I first saw Staind way back in 1999. They hadn’t yet released an album, nationally anyway, and they were opening for an up and coming act touring behind their debut release, that band was Limp Bizkit. On top of that, they were part of a 2 for 1 replacement for double-booked opening act Incubus. The other half of that opener swap was another up and comer, Cold. Anyway, Staind proved to be pretty good, heavy, emotional, and certainly got the crowd going. I guess I should talk about this show, but before getting to Staind’s portion of the show, we do have some opening acts to check out.
As I start this review, let me say that I hate it when the show start is misrepresented. This is the second time this year it has happened at this particular venue, the first was Gigantour, which caused me to miss the first act, Bobaflex. This time it caused me to miss Flyleaf. The show was advertised to start at 7:30, I arrived at 7:15 and got inside pretty quick, just in time to see the next act start. I had no idea I had missed anyone, until Taproot urged the crows to give it up for them, when was the last time an act requested that for a band that wasn’t there? I place the blame squarely on the shoulders of the venue for this oversight.
Taproot took to the stage at 7:30. They started off a little soft, but I think that was due to a mix that wasn’t quite balanced. It got better as the set wore on, and the middling crowd started to warm up to them. I can not claim to be a big fan of them, nor am I terribly knowledgeable about their music, but they definitely have the skill. They are proficient and play radio friendly rock, that has more substance than your typical radio act. They played for about 30 minutes, with most of the songs coming from their latest release, Blue Sky Research. Among the tracks were “I Will Not Fall for You,” “Violent Seas,” and a personal favorite, “Calling.” They also played “Smile” from the first album. In something I don’t see to often, their singer left the stage, and sang his way all the way out to the middle of the floor, where he proceeded to get a small pit started. Overall, their performance was strong, despite a weak start.
Following them was my main reason for wanting to be at this show, POD. Granted, I haven’t been listening to them much lately, but I like their sound, I like the positive message, and I like the Latin influence on their nu-metal stylings. They came out, and the growing crowd greeted them in enthusiastic fashion. They had a set in the vicinity of 40 minutes, with songs primarily from their hit album, Satellite, with forays to their debut album and a step forward to their new album. They included songs such as “Boom,” “Youth of the Nation,” “Satellite,” “Southtown,” and new track “Goodbye for Now.” Their performance was high energy from start to finish, but wasn’t nearly as tight as Taproot had been. They played fast and loose, not sloppy, mind you. Their set came to a close with their biggest hit “Alive.” I would definitely see these guys again.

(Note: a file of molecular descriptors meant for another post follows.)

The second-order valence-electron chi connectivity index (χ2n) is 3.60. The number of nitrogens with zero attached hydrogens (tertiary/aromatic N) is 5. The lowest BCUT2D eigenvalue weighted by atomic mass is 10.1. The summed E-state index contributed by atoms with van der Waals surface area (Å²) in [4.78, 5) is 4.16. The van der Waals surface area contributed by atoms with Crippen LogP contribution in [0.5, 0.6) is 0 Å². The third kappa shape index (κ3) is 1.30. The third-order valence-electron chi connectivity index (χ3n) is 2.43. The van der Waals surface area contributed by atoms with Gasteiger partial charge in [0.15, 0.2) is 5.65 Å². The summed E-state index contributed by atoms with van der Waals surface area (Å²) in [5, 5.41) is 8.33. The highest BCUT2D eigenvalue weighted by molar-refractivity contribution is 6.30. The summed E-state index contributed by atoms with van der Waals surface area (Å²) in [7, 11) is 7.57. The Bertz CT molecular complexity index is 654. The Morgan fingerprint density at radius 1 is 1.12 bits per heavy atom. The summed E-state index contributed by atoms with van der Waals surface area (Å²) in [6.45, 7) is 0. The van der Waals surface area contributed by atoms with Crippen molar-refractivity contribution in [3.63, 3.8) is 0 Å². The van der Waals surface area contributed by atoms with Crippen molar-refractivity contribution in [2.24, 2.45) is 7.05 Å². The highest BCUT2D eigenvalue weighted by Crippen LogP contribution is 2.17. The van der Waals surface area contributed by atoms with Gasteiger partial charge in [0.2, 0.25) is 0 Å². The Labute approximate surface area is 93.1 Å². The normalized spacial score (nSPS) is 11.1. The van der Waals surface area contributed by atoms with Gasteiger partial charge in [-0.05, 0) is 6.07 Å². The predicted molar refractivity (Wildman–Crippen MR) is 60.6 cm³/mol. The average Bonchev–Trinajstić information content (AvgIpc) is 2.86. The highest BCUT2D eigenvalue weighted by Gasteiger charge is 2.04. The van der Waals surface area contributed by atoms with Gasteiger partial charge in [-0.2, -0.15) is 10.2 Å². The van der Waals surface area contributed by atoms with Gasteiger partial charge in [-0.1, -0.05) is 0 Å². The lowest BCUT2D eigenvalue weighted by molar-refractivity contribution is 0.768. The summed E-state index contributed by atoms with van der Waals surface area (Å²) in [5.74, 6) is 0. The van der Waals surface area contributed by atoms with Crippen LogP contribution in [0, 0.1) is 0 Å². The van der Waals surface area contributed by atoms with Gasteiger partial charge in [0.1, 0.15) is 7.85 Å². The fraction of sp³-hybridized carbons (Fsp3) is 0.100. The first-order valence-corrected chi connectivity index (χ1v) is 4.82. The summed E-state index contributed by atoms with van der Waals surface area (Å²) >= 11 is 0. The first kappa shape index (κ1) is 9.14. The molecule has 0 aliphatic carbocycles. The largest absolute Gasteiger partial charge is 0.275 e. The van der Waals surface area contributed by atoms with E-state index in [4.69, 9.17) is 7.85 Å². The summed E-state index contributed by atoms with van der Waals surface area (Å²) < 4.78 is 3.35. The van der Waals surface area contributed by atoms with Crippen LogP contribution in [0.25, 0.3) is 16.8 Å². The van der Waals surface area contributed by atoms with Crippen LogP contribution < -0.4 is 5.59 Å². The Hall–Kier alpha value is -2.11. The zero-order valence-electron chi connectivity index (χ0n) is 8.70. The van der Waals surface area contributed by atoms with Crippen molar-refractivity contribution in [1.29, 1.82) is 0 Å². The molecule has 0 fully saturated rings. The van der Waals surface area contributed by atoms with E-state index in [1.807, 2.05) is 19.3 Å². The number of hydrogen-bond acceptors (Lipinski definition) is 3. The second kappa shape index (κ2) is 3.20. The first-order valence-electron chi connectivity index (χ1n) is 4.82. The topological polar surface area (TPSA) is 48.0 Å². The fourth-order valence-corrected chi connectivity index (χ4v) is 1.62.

Now was the time for the band that most of the people were there to see, Staind. Like I mentioned earlier, I have seen these guys before, and they have changed over the years, some better and some for worse. First the good, they have grown together as a band, and their live performance displays that. Staind is as tight as they come, a well oiled machine, you could say. As for the bad, it is all my opinion, but their music is falling under the burden of their supposed angst. Some acts can use their angst to their advantage and thrive, yet Staind seems to suffer trying to carry the burden. The music is so down and morose that it does not lend itself to a very active crowd, and considering how relatively quiet this one was, it didn’t help. There were only a few moments where the crowd started to act up, usually when they went back to their earlier material. Throughout the show, the crowd kept begging for “Mudshovel,” which they held off for the end, giving the end of show a much needed burst of energy. One of the best moments was when Aaron played a guitar formerly owned by the late Dimebag Darrell, it was a great moment seeing him holding that guitar. Then there were the mellow singalongs for “Outside” and “Its Been Awhile.” In the end, Staind puts on a good show, but I don’t find myself really caring for much of the material.
Here is an approximate set list for them, I know the final four are correct, not sure about the rest:
So Far Away
Right Here Waiting
King of All Excuses
Its Been Awhile